As plans were being made to organise the Richard St. Barbe Baker Afforestation Area clean up, the City of Saskatoon Shaping Saskatoon concept made a huge impact.
Online, the City of Saskatoon Communication Division invites feedback from the residents of Saskatoon in order that the various and several departments may make informed and wise decisions in management and design of civic services.
What is Shaping Saskatoon all about? This is where projects and discussions undertaken by the City of Saskatoon are presented for feedback from the public. “The more public input we receive the better Shaping Saskatoon can become.”~source
The very marvelous thing is that to get involved in shaping Saskatoon, as a citizen of this fair city, there is also an invitation to email communication division and share your feedback; “Better services start with you.”source
Please take time to view the Saskatoon Speaks You Tube video inviting you to make comments about what is important to you as the City of Saskatoon grows to 1/2 million by the year 2023.
Over the next few days, the results of the Richard St. Barbe Baker Afforestation Area clean up will come online – how many kilograms of trash removed, how many tires were removed, were there any needles found, what else was uncovered during the clean up, what was the most interesting thing found during the clean up, what were the numbers of volunteers engaged in the clean up, and where did the volunteers come from?
A number of community associations in the south west area of the city of Saskatoon were contacted to help get the word out about the Richard St. Barbe Baker Afforestation Area clean up, in addition to environmental green groups. Youth groups and churches were contacted who kindly placed the Richard St. Barbe Baker Afforestation Area clean up in their newsletters and mentioned the clean up at their meetings. Sports and bicycle groups were engaged in the planning process.
What were the results of the Richard St. Barbe Baker Afforestation Area? What was discovered and found out about the Richard St. Barbe Baker Afforestation Area and what will follow the clean up effort which began with the set up at 6:30 a.m., volunteers arrived at 8:00 a.m. and the clean up effort lasted until the tires were deposited for recycling at 5:30 p.m. with the last of the volunteers arriving home around 6:30 p.m. to unload the tents, banners, signs, and tables sitting down for supper at 7:00 p.m. It was a day in which the weather cooperated, and there was not a stitch of rain. Please stay posted as to what happened during this 13 hour day, and what is planned next for the Richard St. Barbe Baker Afforestation Area.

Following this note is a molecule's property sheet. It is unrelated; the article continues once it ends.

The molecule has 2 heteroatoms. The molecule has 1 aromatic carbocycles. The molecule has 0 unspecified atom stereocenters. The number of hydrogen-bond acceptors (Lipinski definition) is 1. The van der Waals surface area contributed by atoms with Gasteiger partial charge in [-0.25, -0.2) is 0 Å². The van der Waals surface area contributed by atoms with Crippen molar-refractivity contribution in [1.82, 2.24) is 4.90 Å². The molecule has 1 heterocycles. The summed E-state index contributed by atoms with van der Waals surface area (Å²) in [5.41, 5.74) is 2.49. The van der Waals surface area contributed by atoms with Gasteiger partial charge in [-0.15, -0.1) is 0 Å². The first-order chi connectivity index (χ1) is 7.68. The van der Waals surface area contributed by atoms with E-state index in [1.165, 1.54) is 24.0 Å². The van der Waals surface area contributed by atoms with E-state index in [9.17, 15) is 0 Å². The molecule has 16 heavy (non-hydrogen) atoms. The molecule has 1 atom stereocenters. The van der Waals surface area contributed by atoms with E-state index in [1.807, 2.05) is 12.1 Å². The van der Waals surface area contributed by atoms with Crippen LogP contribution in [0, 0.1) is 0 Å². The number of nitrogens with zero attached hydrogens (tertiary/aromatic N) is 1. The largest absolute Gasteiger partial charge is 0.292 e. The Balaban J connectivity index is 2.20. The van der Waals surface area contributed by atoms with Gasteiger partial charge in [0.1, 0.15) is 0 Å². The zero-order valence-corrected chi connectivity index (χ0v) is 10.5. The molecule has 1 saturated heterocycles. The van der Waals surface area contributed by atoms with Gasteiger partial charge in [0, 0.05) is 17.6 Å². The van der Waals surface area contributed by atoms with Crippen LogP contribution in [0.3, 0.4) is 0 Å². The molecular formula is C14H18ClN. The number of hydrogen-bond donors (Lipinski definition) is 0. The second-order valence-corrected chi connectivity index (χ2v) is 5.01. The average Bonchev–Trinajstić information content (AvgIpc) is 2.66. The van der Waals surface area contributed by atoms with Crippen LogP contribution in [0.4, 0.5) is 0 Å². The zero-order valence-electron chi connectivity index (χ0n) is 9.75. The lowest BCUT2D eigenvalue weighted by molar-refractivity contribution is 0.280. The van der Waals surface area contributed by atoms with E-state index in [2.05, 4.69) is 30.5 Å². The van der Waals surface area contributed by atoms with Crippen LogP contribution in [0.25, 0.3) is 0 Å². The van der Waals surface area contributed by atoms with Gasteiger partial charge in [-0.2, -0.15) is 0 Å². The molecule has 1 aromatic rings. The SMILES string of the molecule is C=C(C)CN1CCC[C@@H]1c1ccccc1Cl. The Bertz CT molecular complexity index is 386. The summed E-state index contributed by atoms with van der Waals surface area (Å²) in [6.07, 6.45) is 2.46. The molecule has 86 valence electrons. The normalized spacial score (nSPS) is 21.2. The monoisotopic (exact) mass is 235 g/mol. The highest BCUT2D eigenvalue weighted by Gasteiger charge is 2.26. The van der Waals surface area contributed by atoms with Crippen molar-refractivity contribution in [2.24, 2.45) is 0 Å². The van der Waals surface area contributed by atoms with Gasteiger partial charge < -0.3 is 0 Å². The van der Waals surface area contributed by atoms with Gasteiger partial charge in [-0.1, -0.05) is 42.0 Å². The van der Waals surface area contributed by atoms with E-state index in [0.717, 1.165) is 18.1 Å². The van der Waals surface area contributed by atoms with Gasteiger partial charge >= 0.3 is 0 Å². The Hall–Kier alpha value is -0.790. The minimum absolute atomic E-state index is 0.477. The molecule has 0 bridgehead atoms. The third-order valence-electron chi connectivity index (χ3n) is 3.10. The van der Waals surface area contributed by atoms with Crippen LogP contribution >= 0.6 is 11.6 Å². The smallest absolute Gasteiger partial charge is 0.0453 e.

After months of planning, which began in May of 2016, to remove the trash from the Richard St. Barbe Baker Afforestation Area On July 9, 2016 to celebrate the well established trees and forest of this urban regional park area what will happen next?. Following months of organising to restore the West Swale wetlands, what will be the follow up? With community engagement and feedback from community associations, hamlet residents, bicycle enthusiasts, environmental green groups for the clean up of the Richard St. Barbe Baker Afforestation Area, what will be the results? Upon discovering that the riparian forest and West Swale wetlands are home to the uncommon Mountain Bluebird, to find out that the wetlands are a unique habitat for the Ruddy Duck, after sighting flocks of Sandhill Cranes which quite often have flying alongside them the Whooping Crane, what are the plans for this one of a kind wildlife habitat corridor?
“Saskatoon is changing. It’s how we manage change that is important.”